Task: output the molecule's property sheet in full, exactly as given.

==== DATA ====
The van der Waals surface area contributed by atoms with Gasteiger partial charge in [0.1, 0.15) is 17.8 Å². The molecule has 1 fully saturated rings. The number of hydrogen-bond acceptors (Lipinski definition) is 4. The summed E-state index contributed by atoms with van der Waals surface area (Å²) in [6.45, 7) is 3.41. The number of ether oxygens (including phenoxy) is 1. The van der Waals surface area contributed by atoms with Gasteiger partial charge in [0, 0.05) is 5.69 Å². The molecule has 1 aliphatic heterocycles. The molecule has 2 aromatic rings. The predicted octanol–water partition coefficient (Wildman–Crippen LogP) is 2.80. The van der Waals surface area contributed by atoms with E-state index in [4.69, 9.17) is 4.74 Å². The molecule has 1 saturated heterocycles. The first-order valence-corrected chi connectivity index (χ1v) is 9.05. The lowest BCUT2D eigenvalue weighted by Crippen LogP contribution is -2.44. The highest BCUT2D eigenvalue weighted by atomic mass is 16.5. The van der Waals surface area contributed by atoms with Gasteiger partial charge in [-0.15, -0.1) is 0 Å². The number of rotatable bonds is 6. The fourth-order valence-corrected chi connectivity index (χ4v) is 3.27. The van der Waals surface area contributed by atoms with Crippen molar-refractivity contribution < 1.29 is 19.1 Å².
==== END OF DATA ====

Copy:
The van der Waals surface area contributed by atoms with Gasteiger partial charge in [0.1, 0.15) is 17.8 Å². The molecule has 1 fully saturated rings. The number of hydrogen-bond acceptors (Lipinski definition) is 4. The summed E-state index contributed by atoms with van der Waals surface area (Å²) in [6.45, 7) is 3.41. The number of ether oxygens (including phenoxy) is 1. The van der Waals surface area contributed by atoms with Gasteiger partial charge in [0, 0.05) is 5.69 Å². The molecule has 1 aliphatic heterocycles. The molecule has 2 aromatic rings. The predicted octanol–water partition coefficient (Wildman–Crippen LogP) is 2.80. The van der Waals surface area contributed by atoms with E-state index in [4.69, 9.17) is 4.74 Å². The molecule has 1 saturated heterocycles. The first-order valence-corrected chi connectivity index (χ1v) is 9.05. The lowest BCUT2D eigenvalue weighted by Crippen LogP contribution is -2.44. The highest BCUT2D eigenvalue weighted by atomic mass is 16.5. The van der Waals surface area contributed by atoms with Gasteiger partial charge in [-0.15, -0.1) is 0 Å². The number of rotatable bonds is 6. The fourth-order valence-corrected chi connectivity index (χ4v) is 3.27. The van der Waals surface area contributed by atoms with Crippen molar-refractivity contribution < 1.29 is 19.1 Å².